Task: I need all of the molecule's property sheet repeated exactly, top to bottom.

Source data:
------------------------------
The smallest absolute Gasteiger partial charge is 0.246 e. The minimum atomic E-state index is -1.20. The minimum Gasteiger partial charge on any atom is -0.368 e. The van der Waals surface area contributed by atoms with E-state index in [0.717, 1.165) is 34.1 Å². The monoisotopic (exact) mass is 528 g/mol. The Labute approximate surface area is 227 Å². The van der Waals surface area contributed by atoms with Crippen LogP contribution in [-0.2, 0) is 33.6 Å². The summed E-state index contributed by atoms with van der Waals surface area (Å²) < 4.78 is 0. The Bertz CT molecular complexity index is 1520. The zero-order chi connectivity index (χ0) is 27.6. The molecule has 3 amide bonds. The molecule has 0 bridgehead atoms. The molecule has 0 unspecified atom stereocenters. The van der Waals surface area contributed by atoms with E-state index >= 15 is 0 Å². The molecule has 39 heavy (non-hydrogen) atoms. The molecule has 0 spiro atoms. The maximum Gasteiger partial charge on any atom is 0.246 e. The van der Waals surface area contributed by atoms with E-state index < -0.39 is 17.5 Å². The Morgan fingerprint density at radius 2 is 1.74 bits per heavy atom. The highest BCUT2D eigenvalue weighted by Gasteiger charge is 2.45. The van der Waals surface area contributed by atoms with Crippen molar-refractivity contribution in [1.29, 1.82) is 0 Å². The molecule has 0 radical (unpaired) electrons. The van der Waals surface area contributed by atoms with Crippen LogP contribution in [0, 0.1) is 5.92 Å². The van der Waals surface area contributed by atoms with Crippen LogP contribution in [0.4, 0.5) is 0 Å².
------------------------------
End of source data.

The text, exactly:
The smallest absolute Gasteiger partial charge is 0.246 e. The minimum atomic E-state index is -1.20. The minimum Gasteiger partial charge on any atom is -0.368 e. The van der Waals surface area contributed by atoms with E-state index in [0.717, 1.165) is 34.1 Å². The monoisotopic (exact) mass is 528 g/mol. The Labute approximate surface area is 227 Å². The van der Waals surface area contributed by atoms with Crippen LogP contribution in [-0.2, 0) is 33.6 Å². The summed E-state index contributed by atoms with van der Waals surface area (Å²) < 4.78 is 0. The Bertz CT molecular complexity index is 1520. The zero-order chi connectivity index (χ0) is 27.6. The molecule has 3 amide bonds. The molecule has 0 bridgehead atoms. The molecule has 0 unspecified atom stereocenters. The van der Waals surface area contributed by atoms with E-state index >= 15 is 0 Å². The molecule has 39 heavy (non-hydrogen) atoms. The molecule has 0 spiro atoms. The maximum Gasteiger partial charge on any atom is 0.246 e. The van der Waals surface area contributed by atoms with E-state index < -0.39 is 17.5 Å². The Morgan fingerprint density at radius 2 is 1.74 bits per heavy atom. The highest BCUT2D eigenvalue weighted by Gasteiger charge is 2.45. The van der Waals surface area contributed by atoms with Crippen molar-refractivity contribution in [1.29, 1.82) is 0 Å². The molecule has 0 radical (unpaired) electrons. The van der Waals surface area contributed by atoms with Crippen LogP contribution in [0, 0.1) is 5.92 Å². The van der Waals surface area contributed by atoms with Crippen LogP contribution in [0.4, 0.5) is 0 Å².